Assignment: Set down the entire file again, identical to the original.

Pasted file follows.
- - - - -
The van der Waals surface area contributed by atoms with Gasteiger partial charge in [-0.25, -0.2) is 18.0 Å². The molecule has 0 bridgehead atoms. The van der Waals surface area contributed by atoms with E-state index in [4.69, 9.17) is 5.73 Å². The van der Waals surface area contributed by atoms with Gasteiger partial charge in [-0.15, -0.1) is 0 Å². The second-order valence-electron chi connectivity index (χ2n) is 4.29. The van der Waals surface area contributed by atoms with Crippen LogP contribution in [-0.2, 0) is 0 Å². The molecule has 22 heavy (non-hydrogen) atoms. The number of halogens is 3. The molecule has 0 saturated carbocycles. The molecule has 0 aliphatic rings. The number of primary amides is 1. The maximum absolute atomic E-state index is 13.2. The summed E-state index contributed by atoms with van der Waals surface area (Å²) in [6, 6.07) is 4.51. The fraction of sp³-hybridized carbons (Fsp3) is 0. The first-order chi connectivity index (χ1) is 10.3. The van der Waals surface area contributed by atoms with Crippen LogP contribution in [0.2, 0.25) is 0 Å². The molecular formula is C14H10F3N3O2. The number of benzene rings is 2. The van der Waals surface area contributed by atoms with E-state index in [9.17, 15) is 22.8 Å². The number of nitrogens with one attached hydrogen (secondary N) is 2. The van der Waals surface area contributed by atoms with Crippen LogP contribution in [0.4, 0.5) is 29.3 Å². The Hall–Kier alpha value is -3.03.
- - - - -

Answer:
The van der Waals surface area contributed by atoms with Gasteiger partial charge in [-0.25, -0.2) is 18.0 Å². The molecule has 0 bridgehead atoms. The van der Waals surface area contributed by atoms with E-state index in [4.69, 9.17) is 5.73 Å². The van der Waals surface area contributed by atoms with Gasteiger partial charge in [-0.15, -0.1) is 0 Å². The second-order valence-electron chi connectivity index (χ2n) is 4.29. The van der Waals surface area contributed by atoms with Crippen LogP contribution in [-0.2, 0) is 0 Å². The molecule has 22 heavy (non-hydrogen) atoms. The number of halogens is 3. The molecule has 0 saturated carbocycles. The molecule has 0 aliphatic rings. The number of primary amides is 1. The maximum absolute atomic E-state index is 13.2. The summed E-state index contributed by atoms with van der Waals surface area (Å²) in [6, 6.07) is 4.51. The fraction of sp³-hybridized carbons (Fsp3) is 0. The first-order chi connectivity index (χ1) is 10.3. The van der Waals surface area contributed by atoms with Crippen LogP contribution in [0.2, 0.25) is 0 Å². The molecular formula is C14H10F3N3O2. The number of benzene rings is 2. The van der Waals surface area contributed by atoms with E-state index in [9.17, 15) is 22.8 Å². The number of nitrogens with one attached hydrogen (secondary N) is 2. The van der Waals surface area contributed by atoms with Crippen LogP contribution in [0.4, 0.5) is 29.3 Å². The Hall–Kier alpha value is -3.03.